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Kigansai Kigansai is a special ceremony held at Kaguraden upon request. As part of the ceremony, Kagura (sacred dance) is performed. Kigansai
(Photo: Kigansai: Yamato-Mai)


Kigan (Wishes)
Kigan-Uketsuke (Registration for Kigansai)
Shikishidai (Order of the ceremony)
Kagura: Yamato-Mai (The sacred dance Yamato-Mai)

Kigan (Wishes)
Inside Kaguraden
(Photo: The hall inside Kaguraden)
Kigan usually refers to wishes, but it can also include all kinds of prayers, reports, or expressions of gratitude. There are various ways of deliving such Kigan (of making wishes or reports etc.). For example, Kigan can be written onto Ema or Kiganbun, or they can be delivered silently when paying respect at Honden (the main shrine building). Upon request, a Kigansai (a Kigan-ceremony) is held, in which the Kigan are included the Norito (liturgy or prayer). Some frequent types of Kigan are:


Hatsumiya-Mode (The first shrine visit paid by a newborn baby)
A prayer for a new born baby's healthy growth. This takes place around one month after birth.

Yakuharai (Warding off evil)
For a happy and prosperous life, Yakuharai prayers are offered at certain ages, mainly for men at the age of 25 or 42 and for women at the ages of 19 or 33.

Prayer for Safety on the Road (including the purification of vehicles)
Prayers for safety on the road are offered as well as the purification of vehicles.

Besides these prayers, various kinds of prayers such as for the health of the family, the safety of a house, for the success and long prosperity of a business, for success in examinations, for a safe journey, for worldwide peace, and for three, five or seven year-old children are offered upon request.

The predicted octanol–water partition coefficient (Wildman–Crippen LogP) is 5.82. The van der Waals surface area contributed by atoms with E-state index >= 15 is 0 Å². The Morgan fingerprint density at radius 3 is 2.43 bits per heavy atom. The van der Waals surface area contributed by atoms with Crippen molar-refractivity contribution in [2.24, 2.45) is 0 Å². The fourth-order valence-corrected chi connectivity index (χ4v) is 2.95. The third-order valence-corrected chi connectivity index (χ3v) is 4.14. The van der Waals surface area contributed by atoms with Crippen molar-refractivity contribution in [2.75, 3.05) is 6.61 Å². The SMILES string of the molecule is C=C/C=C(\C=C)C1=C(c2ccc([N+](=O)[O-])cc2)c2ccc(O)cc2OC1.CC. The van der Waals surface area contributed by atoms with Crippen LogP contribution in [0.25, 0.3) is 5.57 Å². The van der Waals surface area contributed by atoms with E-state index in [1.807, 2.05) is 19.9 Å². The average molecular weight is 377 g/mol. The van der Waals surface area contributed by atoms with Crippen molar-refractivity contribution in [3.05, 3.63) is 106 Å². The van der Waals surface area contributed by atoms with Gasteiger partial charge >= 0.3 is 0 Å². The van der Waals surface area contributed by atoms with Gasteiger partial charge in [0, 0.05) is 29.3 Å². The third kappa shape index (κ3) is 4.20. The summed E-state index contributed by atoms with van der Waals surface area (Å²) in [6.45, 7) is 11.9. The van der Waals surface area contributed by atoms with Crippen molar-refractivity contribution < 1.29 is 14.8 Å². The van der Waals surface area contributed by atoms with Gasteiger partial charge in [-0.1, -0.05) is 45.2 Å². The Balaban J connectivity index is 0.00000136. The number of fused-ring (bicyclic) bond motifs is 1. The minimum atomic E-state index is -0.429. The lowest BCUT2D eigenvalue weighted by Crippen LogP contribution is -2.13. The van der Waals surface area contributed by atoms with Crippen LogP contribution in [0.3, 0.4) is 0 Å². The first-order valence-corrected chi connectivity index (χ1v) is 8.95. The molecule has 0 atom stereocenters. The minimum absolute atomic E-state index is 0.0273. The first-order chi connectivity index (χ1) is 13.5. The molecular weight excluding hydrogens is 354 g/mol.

Kigan-Uketsuke (Registration for Kigansai)
The entrance of Kaguraden
(Photo: Front entrance of Kaguraden)
If you wish to participate in such a ceremony, please come to Kaguraden between 9 am and 4 pm, fill in a request form in Japanese, and hand over a monetary offering (ceremonies are offered from 5000 Yen).
Shikishidai (Order of the ceremony)
Suzu
(Photo: Suzu: Bells used during Kigansai)
The order of the ceremony is as follows:
- Temizu: Please rinse your hands and mouth before entering the inner sacred area or before entering the Tatami room of Kaguraden (there is a font on the left-hand side in front of the room).
- Take off your shoes and enter the hall (in decent outfit, suits, socks). Priests will show you where to sit down.
- The drum is played.
- Purification rite: purification words are recited, and a purification wand is weaved three times (left, right, left) above your head. Please keep you head bowed during the weaving (if you can please sit on your knees during this procedure).
- A shrine maiden brings in Ofuda (the emblems with the names and wishes of all participants) and places them onto the table at the front.
- A senior priest recites a Norito (Shinto liturgy) including prayers for the personal requests of all participants. Please lower your head during the prayer (if you can, please sit on your knees).
- The sacred dance is performed by shrine maidens. (You may sit crossed-legged during the dance).
- Shrine maiden(s) pass with bells, distributing divine grace to the participants. (Please lower your head.)
- A shrine maiden takes the Ofuda (emblems) down.
- Everybody joins a priest to bow twice, clap hands twice, bow once again (please sit on your knees).
- The drum is beaten.
- Everyone proceeds to Naorai (drinking a sip of sacred rice wine; if you cannot drink it or do not want to drink it, please receive the cup, lift it to your lips symbolically, and put it down again).
Kagura: Yamato-Mai (The sacred dance Yamato-Mai)
As part of Kigansai, Kagura (traditional ritual dance and music) are performed.
Yamato-Mai
(Photo: Yamato-Mai)
Yamato-Mai
This sacred dance is based on a poem by Emperor Meiji saying that we owe our existence to the deities, so we should not forget paying respect to them.